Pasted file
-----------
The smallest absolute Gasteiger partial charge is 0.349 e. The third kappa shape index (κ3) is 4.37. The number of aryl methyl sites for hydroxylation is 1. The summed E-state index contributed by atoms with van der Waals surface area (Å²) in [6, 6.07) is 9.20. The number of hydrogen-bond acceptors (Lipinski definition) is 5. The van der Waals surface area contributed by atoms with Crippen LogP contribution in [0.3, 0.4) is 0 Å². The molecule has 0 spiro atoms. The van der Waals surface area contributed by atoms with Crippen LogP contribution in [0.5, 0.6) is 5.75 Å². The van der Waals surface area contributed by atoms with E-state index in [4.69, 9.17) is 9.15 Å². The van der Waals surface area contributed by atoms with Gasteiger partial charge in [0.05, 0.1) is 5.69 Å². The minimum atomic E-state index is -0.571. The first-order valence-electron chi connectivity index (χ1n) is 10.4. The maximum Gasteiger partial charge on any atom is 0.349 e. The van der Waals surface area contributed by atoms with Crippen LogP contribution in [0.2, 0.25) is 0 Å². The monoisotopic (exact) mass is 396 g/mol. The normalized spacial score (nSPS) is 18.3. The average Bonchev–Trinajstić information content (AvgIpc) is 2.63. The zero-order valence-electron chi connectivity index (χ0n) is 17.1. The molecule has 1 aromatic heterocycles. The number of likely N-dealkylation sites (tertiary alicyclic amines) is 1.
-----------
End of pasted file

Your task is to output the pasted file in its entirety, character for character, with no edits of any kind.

The smallest absolute Gasteiger partial charge is 0.349 e. The third kappa shape index (κ3) is 4.37. The number of aryl methyl sites for hydroxylation is 1. The summed E-state index contributed by atoms with van der Waals surface area (Å²) in [6, 6.07) is 9.20. The number of hydrogen-bond acceptors (Lipinski definition) is 5. The van der Waals surface area contributed by atoms with Crippen LogP contribution in [0.3, 0.4) is 0 Å². The molecule has 0 spiro atoms. The van der Waals surface area contributed by atoms with Crippen LogP contribution in [0.5, 0.6) is 5.75 Å². The van der Waals surface area contributed by atoms with E-state index in [4.69, 9.17) is 9.15 Å². The van der Waals surface area contributed by atoms with Gasteiger partial charge in [0.05, 0.1) is 5.69 Å². The minimum atomic E-state index is -0.571. The first-order valence-electron chi connectivity index (χ1n) is 10.4. The maximum Gasteiger partial charge on any atom is 0.349 e. The van der Waals surface area contributed by atoms with Crippen LogP contribution in [0.2, 0.25) is 0 Å². The monoisotopic (exact) mass is 396 g/mol. The normalized spacial score (nSPS) is 18.3. The average Bonchev–Trinajstić information content (AvgIpc) is 2.63. The zero-order valence-electron chi connectivity index (χ0n) is 17.1. The molecule has 1 aromatic heterocycles. The number of likely N-dealkylation sites (tertiary alicyclic amines) is 1.